Pseudo-Nerds: A Critique of Popular “Nerd” Culture

“Pseudo” is a prefix meaning fake.  It was once only used in the medical field but now has found its way into being jammed in front of any word at any whim.  “Nerd” is a word that once meant, a) anyone contemptibly lacking in social skills or b) one who has specified knowledge in a technical pursuit.  It now means a person who likes a popular set of films based on comics or books any nerd of the former definition type a) used to read.  But I think this new definition should be labeled “pseudo-nerd.”

I’m not even being remotely facetious. I’m serious.  In visually pleasing fashion I will explain my harangue.

1.  Socially adept people are calling themselves nerds.

And most of you might say that this is a good thing.  Let me explain why it is not with this example.  I am socially awkward (contemptibly so one might say).  This girl I went to high school with who was super popular and beautiful obviously was not.  She recently referred to herself as a nerd.  Now, I have no contempt for her.  However, having been bullied and found contemptibly awkward socially in my young (and adult) life, I find it jarring that someone whom I perceive to have had a much more comfortable social life than I did refer to herself as a nerd for simply liking the recent string of Marvel comics movies. That doesn’t make you a nerd.  That makes you a pseudo-nerd…however, if those movie experiences made you more sympathetic to people like me than I may retract the above statement.

2.  Only certain types of “nerds” are popular.

Another problem with pseudo-nerdism is that once-contemptible interests are now considered in vogue.  I’ll give some examples: Star Wars, DC or Marvel comics, Harry Potter, etc.  Of these I used to like Star Wars.  I lost interest (and not because of growing popularity, seriously) but I remember a time one would be made fun of for liking Star Wars a little too much (or was found contemptible).  But the above-mentioned franchises, and others, are now in vogue.  No one seems to bat and eye if you are a fan of these series.  But woe unto you if you read manga or watch anime (although “Ghost in the Shell” is getting it’s own movie, but we’ll see where this leads).  Or insert non-in-vogue pursuit of interest here. You might be found to be contemptible.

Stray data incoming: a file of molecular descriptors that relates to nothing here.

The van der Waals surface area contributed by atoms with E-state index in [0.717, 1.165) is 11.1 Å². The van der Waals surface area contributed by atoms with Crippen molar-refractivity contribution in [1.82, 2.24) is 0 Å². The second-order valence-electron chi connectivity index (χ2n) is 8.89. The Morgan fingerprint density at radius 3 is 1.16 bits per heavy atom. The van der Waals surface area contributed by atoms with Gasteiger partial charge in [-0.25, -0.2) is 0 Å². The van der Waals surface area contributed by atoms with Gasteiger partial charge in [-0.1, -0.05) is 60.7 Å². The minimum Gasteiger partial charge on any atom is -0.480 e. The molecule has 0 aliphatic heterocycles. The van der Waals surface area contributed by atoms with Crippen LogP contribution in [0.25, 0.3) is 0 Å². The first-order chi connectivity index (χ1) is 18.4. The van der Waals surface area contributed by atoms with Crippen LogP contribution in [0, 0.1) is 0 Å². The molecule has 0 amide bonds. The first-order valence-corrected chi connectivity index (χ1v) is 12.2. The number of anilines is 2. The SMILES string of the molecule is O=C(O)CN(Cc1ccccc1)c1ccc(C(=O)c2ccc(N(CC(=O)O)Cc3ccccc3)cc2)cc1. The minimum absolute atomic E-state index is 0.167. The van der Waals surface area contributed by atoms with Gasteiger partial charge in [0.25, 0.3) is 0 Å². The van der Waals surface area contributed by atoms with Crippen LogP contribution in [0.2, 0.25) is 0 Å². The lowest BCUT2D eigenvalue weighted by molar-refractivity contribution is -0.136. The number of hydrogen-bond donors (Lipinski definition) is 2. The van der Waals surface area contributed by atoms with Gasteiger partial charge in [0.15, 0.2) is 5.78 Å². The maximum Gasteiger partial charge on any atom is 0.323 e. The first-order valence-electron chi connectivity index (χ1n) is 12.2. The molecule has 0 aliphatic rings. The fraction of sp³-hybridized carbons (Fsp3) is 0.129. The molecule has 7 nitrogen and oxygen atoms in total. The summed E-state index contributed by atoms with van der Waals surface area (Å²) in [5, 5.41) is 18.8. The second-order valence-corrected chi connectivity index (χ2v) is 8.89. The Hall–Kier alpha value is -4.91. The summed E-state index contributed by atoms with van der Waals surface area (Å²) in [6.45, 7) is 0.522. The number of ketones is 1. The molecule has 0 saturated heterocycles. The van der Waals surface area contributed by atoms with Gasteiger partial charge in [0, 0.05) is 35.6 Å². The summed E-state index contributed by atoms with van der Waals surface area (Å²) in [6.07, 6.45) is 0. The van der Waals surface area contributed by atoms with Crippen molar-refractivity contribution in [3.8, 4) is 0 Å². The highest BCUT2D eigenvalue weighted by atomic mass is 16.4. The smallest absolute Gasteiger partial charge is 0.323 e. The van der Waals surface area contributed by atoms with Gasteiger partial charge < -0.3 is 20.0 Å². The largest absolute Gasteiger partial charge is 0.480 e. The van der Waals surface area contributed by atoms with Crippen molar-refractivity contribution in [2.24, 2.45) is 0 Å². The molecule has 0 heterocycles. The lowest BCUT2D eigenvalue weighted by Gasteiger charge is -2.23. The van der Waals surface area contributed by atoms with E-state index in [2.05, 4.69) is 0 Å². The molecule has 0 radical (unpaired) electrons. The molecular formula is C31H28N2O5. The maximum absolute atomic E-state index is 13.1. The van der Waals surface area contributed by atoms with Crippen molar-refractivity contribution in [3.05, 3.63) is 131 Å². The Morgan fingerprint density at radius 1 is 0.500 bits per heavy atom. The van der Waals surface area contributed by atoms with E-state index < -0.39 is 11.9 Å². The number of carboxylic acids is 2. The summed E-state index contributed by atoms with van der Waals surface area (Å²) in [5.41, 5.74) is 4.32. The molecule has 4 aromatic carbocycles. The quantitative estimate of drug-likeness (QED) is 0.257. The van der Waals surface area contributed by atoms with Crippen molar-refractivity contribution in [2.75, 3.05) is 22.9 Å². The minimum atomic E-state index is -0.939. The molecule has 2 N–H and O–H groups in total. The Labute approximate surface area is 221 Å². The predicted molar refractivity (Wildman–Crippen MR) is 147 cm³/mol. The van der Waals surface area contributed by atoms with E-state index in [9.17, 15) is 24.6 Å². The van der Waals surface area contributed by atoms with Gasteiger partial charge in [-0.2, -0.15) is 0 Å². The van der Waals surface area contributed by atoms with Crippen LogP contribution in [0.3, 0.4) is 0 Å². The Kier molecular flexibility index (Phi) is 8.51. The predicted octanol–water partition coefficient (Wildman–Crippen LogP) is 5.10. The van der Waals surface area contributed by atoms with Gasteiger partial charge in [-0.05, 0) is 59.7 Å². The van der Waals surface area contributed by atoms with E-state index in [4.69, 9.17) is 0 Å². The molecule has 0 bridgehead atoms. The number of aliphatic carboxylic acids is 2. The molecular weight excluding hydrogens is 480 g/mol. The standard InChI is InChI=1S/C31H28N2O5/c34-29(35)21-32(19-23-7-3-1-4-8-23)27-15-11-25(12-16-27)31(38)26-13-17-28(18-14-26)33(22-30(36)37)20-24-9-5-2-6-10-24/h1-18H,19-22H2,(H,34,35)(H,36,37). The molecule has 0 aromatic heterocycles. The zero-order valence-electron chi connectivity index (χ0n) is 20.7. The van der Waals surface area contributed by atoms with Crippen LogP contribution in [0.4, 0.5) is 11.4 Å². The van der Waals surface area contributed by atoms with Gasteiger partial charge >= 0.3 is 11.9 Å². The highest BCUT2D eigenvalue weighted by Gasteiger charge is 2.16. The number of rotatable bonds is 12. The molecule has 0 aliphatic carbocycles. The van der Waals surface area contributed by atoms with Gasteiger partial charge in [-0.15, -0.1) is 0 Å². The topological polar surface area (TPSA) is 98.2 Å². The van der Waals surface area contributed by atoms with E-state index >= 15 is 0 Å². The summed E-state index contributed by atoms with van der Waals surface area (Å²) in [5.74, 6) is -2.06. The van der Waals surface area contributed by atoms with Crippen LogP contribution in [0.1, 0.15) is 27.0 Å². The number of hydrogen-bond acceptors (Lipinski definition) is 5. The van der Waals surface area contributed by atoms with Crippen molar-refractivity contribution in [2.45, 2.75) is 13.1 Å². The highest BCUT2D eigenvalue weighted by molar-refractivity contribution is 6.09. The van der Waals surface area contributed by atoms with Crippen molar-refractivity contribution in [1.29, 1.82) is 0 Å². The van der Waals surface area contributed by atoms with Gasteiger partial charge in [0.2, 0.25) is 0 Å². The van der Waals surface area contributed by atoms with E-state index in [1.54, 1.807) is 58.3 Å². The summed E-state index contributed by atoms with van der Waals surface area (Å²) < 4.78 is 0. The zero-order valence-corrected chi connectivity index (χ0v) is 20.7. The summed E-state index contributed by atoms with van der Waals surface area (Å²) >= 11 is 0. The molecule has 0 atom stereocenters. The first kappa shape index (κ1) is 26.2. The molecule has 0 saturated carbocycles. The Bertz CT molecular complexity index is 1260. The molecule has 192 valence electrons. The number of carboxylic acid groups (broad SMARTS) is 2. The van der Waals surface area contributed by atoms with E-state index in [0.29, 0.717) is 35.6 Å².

3.  Pseudo-Nerds often bully other nerds.

Which brings me to my last point. People who claim they are nerds simply for liking stereotypically “nerdy” things often bully nerds who are into things that are not in vogue.  I mentioned manga and anime but it could be anything.  I knew a kid who was made fun of for liking game shows.  Another kid was made fun of for being obsessed with making kites.  The point is that society seems to oust those with peculiar interests especially when enthusiasm is outwardly expressed in those particular preoccupations.  But what gets me is when the those I have termed “pseudo-nerds” push around those with out-of-vogue interests.  I once witnessed two kids bullying another kid for reading manga.  The two bullies were wearing DC and Marvel comic attire.  If we are all truly nerds then we shouldn’t be bullying each other.  Thus, the bullies are fake nerds and are most contemptible.


In the end I must say that I have no ill will against anyone who expresses interest in popular nerd-esque material. We like what we like and we don’t what we don’t.  But, how we treat others is super-important.  If you bully another person for an interest you don’t understand, you’re a jerk…plain and simple.  I obviously still have issues over how I was treated for my fervor in my less-than-popular interests.  However, I do not see “pseudo-nerdism” as an entirely bad thing so long as it paves the way for other interests not yet popular. So long as it is an avenue for people not to bullied for having an obsession over “peculiar” interests, pseudo-nerdism is fine by me.  Just realize that there are those of us out there who have paid, are paying, and will pay the price for our unpopular “nerdy” interests, and be kind to those who do.


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